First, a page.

I am back from a short hiatus with the blog – sometimes it is other things and sometimes it is bloggers’ block (what to write about) and sometimes it is pure laziness.
So about the elections: Three of my four Commonwealth Attorneys in western Virginia were elected and so was the Tesla of court clerks (only Flux Neo lost) and you know how close to losing the state senate we came (better invite free of charge to the Advance or better yet – split ’em up between committee chairs – Thanksgiving dinner for those four candidates for Powhatan Sheriff!) and we lost a seat in the House. King William County will have better government as insurgents won and will assist tax cutting Democrats Stephen Greenwood in his work.
And there is a by-election in the UK and UKIP better win it unexpectedly or the people of Britain may have to endure the EU misrule for 25 more years. I’ll be covering it a bit.
But one thing I should do is put more stuff on the record and one of them – I told several people around town but not here at the blog – was: You know what’ll happen with the bike races? The locals will be disrupted, not that many people will come and the taxpayers will get screwed. Again. (Think proposed stadium deal, Fine Arts Museum and Redskins training camp among other things…)
GUESS WHAT?! I was right on every point. Here’s a great article on this in the Times-Dispatch:
September’s bike races not a ‘financial home run’ for Richmond
Not a home run? Not even sure it’s a bunt single in the infield. Let’s start with this:
Early economic indicators show Richmond saw a small uptick in overall economic activity during September, when the city hosted the UCI Road World Championships, but a decrease in hotel occupancy and flat restaurant sales.
The region as a whole appears to have fared better. Henrico, the only other locality in the region to assess a meals tax, saw receipts increase during September.
And the Richmond-Petersburg hotel market as a whole saw a 1.2 percent increase in hotel occupancy during the month, with the biggest gains in Chesterfield and Hanover counties.
But Henrico’s meals tax revenue (and that increase may or may not be due to the race) only increased about $75k!
Henrico posted a year-over-year increase in restaurant sales, with a roughly $74,000 increase in tax receipts.
But the county paid $300,000 to get a piece of the racing action! (This is from this article in Richmong magazine from 2014)
Henrico is prepared to spend up to $1.4 million on the event, including a $300,000 cash contribution to Richmond 2015. Up to $1.1 million will go to infrastructure projects and overtime costs for police working the event, says County Manager John Vithoulkas. “If revenue forecasts are remotely close, many of those costs will likely be recouped,” he says.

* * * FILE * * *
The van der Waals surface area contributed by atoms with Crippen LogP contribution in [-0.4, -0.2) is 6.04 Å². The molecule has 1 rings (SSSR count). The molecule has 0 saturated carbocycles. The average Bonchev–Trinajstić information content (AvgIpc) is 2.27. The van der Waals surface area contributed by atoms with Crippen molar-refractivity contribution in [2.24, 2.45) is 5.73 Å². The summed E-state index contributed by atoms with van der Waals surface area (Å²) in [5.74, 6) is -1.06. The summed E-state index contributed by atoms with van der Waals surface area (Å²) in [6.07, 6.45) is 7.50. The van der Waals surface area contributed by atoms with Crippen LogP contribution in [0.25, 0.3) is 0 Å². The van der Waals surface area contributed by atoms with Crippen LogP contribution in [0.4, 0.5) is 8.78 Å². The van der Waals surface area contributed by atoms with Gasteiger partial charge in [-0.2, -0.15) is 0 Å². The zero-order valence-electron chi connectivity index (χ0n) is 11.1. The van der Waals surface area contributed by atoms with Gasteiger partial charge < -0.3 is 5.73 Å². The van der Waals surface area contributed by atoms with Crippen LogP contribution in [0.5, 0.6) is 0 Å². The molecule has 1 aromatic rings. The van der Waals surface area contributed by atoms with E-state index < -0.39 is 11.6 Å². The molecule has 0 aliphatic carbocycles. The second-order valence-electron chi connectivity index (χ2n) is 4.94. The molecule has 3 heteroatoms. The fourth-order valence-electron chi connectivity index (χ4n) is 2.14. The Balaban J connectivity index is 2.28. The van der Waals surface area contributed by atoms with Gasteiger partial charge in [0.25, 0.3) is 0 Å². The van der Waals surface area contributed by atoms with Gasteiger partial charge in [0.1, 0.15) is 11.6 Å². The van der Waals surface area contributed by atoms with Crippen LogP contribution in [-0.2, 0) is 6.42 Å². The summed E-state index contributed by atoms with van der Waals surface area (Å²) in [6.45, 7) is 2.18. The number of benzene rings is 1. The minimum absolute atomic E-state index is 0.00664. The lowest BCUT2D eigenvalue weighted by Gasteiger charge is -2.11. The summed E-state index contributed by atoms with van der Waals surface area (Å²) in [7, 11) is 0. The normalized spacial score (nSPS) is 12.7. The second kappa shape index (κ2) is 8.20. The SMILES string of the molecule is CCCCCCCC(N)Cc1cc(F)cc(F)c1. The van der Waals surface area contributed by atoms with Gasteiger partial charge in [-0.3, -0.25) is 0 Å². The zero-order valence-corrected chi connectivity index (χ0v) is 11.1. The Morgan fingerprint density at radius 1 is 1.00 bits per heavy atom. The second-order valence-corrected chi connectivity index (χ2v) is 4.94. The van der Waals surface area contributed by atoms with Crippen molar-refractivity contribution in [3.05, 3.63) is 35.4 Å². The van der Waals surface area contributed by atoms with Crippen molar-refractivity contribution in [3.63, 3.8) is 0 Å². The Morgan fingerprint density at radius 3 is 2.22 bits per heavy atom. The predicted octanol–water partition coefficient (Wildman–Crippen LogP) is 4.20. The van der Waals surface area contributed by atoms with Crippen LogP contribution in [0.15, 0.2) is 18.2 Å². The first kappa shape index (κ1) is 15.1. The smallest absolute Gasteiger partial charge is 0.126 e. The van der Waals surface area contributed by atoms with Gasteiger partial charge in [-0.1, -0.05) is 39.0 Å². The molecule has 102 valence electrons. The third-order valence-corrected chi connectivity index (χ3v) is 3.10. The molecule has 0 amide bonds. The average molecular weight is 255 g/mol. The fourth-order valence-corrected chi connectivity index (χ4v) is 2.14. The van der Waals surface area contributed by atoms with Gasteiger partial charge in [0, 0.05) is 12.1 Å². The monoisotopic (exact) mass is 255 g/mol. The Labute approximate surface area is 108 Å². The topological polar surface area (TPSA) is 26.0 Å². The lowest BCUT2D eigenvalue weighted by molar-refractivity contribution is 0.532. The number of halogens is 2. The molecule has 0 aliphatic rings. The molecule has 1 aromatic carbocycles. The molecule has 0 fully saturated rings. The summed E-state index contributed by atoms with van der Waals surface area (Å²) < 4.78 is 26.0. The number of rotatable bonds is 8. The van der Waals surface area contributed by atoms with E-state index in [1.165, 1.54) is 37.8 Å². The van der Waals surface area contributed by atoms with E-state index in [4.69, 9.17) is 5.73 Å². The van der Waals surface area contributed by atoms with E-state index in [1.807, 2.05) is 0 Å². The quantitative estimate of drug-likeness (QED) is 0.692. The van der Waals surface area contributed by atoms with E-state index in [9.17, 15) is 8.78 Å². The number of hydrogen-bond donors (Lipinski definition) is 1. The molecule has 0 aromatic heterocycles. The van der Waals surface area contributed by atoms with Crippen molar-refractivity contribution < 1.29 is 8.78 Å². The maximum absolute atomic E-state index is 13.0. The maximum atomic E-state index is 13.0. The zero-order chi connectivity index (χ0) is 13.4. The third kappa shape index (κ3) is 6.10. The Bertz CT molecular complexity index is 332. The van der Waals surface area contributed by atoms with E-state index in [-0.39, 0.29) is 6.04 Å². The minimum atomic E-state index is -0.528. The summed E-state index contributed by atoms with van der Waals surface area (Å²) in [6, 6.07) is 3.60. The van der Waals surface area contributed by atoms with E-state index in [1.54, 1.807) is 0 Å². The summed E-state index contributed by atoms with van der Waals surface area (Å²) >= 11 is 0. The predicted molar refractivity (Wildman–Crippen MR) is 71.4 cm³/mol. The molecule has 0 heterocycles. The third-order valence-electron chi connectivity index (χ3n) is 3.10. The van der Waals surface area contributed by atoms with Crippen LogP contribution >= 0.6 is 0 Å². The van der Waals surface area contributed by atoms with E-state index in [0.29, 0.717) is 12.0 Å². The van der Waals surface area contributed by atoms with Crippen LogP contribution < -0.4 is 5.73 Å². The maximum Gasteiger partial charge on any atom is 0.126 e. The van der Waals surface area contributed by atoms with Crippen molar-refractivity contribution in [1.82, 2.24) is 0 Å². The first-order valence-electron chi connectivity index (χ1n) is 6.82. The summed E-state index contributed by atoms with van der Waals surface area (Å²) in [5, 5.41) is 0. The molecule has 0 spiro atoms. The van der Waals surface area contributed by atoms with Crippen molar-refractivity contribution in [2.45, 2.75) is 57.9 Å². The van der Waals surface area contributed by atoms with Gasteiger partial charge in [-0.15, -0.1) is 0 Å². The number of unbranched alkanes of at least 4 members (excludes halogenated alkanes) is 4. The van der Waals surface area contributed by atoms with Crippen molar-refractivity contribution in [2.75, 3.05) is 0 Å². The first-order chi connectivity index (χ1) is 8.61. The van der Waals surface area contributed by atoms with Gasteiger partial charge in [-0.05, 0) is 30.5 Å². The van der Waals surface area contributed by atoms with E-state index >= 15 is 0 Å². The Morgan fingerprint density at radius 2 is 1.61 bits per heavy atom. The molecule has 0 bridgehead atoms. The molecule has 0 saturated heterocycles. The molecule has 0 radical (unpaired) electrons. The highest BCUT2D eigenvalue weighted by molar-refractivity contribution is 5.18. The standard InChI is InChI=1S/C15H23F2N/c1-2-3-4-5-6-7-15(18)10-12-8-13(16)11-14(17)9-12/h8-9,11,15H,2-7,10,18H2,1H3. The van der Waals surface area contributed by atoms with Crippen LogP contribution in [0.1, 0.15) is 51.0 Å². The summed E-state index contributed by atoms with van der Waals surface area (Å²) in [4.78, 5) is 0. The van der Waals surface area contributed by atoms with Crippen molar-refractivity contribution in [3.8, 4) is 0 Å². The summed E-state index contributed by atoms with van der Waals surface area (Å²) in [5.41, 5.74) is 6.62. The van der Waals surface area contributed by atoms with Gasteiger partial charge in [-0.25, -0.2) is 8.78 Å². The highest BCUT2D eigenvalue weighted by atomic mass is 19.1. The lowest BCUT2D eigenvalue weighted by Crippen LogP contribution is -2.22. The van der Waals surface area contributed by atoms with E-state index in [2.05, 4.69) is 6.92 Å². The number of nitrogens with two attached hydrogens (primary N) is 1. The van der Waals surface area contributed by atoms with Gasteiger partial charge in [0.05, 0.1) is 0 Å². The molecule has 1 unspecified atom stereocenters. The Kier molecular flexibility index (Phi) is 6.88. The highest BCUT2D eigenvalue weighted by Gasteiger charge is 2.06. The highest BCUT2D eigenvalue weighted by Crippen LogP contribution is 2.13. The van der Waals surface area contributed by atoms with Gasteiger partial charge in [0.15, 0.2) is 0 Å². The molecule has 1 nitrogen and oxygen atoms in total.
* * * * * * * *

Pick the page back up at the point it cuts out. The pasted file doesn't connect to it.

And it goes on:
OOPS! The first corollary to Sandy’s First Law of Private-Public Partnerships (That the taxpayers always get screwed unless someone keeps them in mind and puts them first) is that the vivid projections given to wide-eyed public officials are never realized. If I were a Henrico supervisor, I’d have the county manager in a hot seat at the next meeting. But it won’t happen because they are complicit in the deal and cannot attack the manager without attacking themselves. Need proof: Check this out from 2012 – Henrico initially said no and they were asked to pony up MORE and then did so indirectly:
The Board of Supervisors informally accepted a recommendation by County Manager Virgil R. Hazelett on Tuesday to provide $300,000 in cash support of the UCI Road World Championships instead of the $1.4 million requested by Richmond 2015, the nonprofit group planning the nine-day event.
The county would make up the difference with indirect donations through its share of regional contributions, as well as in-kind support services such as traffic control and security for cycling time trials held in Henrico and, if requested, helping neighboring Richmond.
The decision represents a reversal of Henrico’s position last month, when Hazelett and members of the board said they would not consider participating in the cycling championships without much more information to justify the cost to the county and disruption for residents, businesses, and churches. (I bolded this)
And here we unveil Sandy’s second corollary to his First Law: The Tip of the Iceberg corollary: The announced taxpayer monies spent is the tip of the iceberg!
How about Hanover? Here are the numbers according to the aforesaid Richmond magazine article:
Hanover will pay $100,000 to Richmond 2015 next year and provide services up to $65,000 for administrative costs and public safety assistance, according to county spokesman Tom Harris.
Hanover does not have a meals tax and the recoupment is bound to be smaller than Henrico. Here is a confirmation from the Ashland Herald-Progress and the attitude so many took about this whole thing/boondoggle/disaster: